• 3. It is established by C/C evidence that the stepparent or foster parent would’ve adopted but for a legal barrier
    • Example of barrier: biological parent does not give consent to adopt
  18. Non-marital children?
    • Marital status of parents is irrelevant
    • Key: did a parent-child relationship exist?
  19. Non-marital children born to Domestic Partners?
    • In a DP, the parent child relationship is established as to the non birthing partner by means of presumption
    • Child born during DP presumed child of non-birthing partner
    • Formation or attempted formation of DP after child was born AND non-birthing DP . . .
    • 1. is named on birth certificate OR
    • 2. voluntarily promises to pay child support or is ordered to do so by the court
    • Then a parent-child relationship presumed between the child and non-birthing DP
  20. Rights of half-bloods?
    relatives of half bloods inherit same as full bloods
  21. POSTHUMOUS CHILD: definition?
    Children that are conceived during lifetime decedent but born after the death are deemed heirs of intestate and beneficiaries of T’s will
  22. Lapse?
    • Beneficiary must survive T to take under will, trust or intestacy: dead ppl don’t take.
    • If beneficiary predeceases T, the gift lapses (fails) UNLESS a contrary intent is expressed in the will.
    • Consequence of lapse: gift falls to residue OR Goes to intestacy
  23. Anti-lapse Statutes?
    • Applies only if the devisee who predeceased the T was KINDRED of T (blood relative) OR kindred of a surviving, deceased or former spouse/DP of the testator, and this predeceased devisee leaves issue. In such cases, the Issue will step into the shoes of that predeceased devisee.
    • Note: Devisee cannot be the spouse or DP!
  24. Simultaneous death definition?
    If people die together, and it can’t be established by clear & convincing evidence who died first, it is deemed that devisee predeceased T.
  25. Gift and simultaneous death?
    Gift would either lapse or be distributed under CA’s anti-lapse
  26. JT and simultaneous death?
    Severs the JT – each gets 1/2
  27. CP and simultaneous death?
    Severs the CP/QCP – each gets 1/2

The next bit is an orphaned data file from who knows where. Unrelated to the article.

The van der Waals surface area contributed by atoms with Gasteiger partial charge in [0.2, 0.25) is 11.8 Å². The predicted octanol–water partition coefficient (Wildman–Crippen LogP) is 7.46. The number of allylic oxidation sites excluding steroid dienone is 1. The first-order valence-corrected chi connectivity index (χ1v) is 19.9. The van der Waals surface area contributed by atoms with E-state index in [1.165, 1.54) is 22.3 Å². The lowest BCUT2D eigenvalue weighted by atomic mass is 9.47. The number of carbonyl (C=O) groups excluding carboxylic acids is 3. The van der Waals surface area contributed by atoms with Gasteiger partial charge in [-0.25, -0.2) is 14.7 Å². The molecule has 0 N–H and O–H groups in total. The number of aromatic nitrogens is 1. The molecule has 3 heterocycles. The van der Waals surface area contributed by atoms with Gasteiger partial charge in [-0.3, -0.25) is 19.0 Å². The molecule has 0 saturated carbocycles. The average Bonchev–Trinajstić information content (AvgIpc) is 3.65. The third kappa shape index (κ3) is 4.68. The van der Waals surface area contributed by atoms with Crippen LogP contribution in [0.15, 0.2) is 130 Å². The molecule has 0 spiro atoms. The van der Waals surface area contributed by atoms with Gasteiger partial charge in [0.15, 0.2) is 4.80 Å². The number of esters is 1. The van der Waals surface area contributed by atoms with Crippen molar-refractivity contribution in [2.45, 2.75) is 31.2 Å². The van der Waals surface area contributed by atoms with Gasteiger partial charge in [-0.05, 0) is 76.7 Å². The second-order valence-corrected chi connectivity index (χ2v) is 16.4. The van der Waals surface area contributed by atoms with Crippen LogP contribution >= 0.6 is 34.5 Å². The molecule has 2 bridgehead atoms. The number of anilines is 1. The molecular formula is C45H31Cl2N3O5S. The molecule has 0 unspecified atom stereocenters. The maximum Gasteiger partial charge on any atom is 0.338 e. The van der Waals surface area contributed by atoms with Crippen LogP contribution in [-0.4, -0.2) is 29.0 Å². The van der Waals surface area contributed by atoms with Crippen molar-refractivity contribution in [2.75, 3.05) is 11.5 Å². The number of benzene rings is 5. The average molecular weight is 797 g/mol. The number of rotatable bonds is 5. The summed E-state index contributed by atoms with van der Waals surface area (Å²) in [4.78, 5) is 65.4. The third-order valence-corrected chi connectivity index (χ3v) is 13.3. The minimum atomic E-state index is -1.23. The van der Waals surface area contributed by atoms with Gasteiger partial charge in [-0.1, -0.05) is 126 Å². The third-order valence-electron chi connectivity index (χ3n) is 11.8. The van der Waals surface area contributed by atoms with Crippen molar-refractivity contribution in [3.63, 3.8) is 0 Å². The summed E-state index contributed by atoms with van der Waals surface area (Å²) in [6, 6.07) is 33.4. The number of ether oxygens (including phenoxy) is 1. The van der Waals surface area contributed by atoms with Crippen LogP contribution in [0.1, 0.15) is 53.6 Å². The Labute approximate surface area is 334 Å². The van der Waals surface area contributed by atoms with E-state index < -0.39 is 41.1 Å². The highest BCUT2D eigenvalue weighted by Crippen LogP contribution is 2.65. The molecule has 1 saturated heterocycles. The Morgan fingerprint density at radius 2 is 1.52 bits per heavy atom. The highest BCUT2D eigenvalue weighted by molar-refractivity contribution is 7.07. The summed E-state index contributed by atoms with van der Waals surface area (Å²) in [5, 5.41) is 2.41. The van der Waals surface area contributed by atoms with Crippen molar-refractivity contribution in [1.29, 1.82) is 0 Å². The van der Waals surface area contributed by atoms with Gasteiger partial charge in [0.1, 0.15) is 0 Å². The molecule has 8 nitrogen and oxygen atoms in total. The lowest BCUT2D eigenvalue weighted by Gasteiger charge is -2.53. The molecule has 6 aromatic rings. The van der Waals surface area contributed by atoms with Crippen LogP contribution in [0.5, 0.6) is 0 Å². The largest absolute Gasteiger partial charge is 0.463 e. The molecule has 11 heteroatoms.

28. Insurance and simultaneous death with the beneficiary?
    • 1. Look for alternate beneficiary
    • 2. If no alternate, then to insured's estate (residuary if exists, otherwise to heirs)
    • 3. NOTE: if policy premiums are paid w/ CP or quasi-CP AND the insured and beneficiary were married/DP’s then 1/2 proceeds go to H’s estate and half to the other W or DP’s estate
  29. Intestate and heir die at the same time?
    Heir must survive the intestate by 120 hours in order to take, established under a C/C evidence standard. Does NOT apply if property would escheat
  30. After-acquired property?
    • Rule: A will passes all property the T had at the time of execution plus all acquired property after will was executed
    • Increase during T’s lifetime: Stock dividends or splits paid/declared during T’s lifetime go to the beneficiary if the stock is owned by T at T’s death
  31. Increase during probate (after T’s death)
    • Specific devises: all increases go to beneficiary (e.g., stock dividends/splits, rents, interest on indebtedness)
    • General devisee’s don’t receive the increase (EXCEPTION: general pecuniary gifts ($10k to A) earn interest from 1 year after death to date of distribution)
  32. Order of abatement
    • 1. First, abate property NOT passing by the decedent’s will or revocable inter vivos trust
    • 2. Then, from all beneficiaries of T’s will AND trust in proportion to value of the gifts they each received (pro-rata)
    • Relatives are not favored over non relatives
    • Exception:
    • court can exempt the specific gift if abating would defeat the OBVIOUS intention of the testator
    • must appear from the language in which the specific devise is created or from general terms of will or trust
  33. Order of abatement to pay off general debts of the decedent
    • 1. Intestate property
    • 2. Residuary gifts
    • 3. General gifts to non-relatives
    • 4. General gifts to relatives
    • 5. Specific gifts to non-relatives
    • 6. Specific gifts to relatives (note that demonstrative gifts treated as specific.)
    • NOTE: the order of abatement for omitted children and spouses is NOT the order to pay off general debts of decedents
  34. Exoneration, definition?
    • debt is extinguished
    • Modern and CA Rule: NO AUTOMATIC EXONERATION. Devisee takes specific gifts subject to an encumbrance (e.g. mortgage) unless the testator’s will states that the specific gift is to be exonerated (executor pays off the debt w/ the estate).
    • General direction “to pay all my debts” insufficient to require exoneration
    • If the gift is exonerated, in the absence of contrary intention in the will, other specific gifts do not abate.
  35. Gift made in contemplation of imminent death
    • These gifts are Valid, but only for personal property not real property. Donor must make a delivery of the property to donee.
    • NOTE: if donor survives, revoked by operation of law
  36. Gifts Causa Mortis: Actual/manual delivery?
    corpus is itself transferred to donee (cash handed over)
  37. Gifts Causa Mortis: symbolic delivery?
    • something representative of the corpus is given to donee
    • ie: a writing evidencing ownership (quarterly statement of a bank account)
  38. Gifts Causa mortis: constructive delivery?
    • CL: key to a room, safe deposit box, treasure map etc.
    • Modern: where donor has done everything possible to effectuate delivery and no issue of fraud/mistake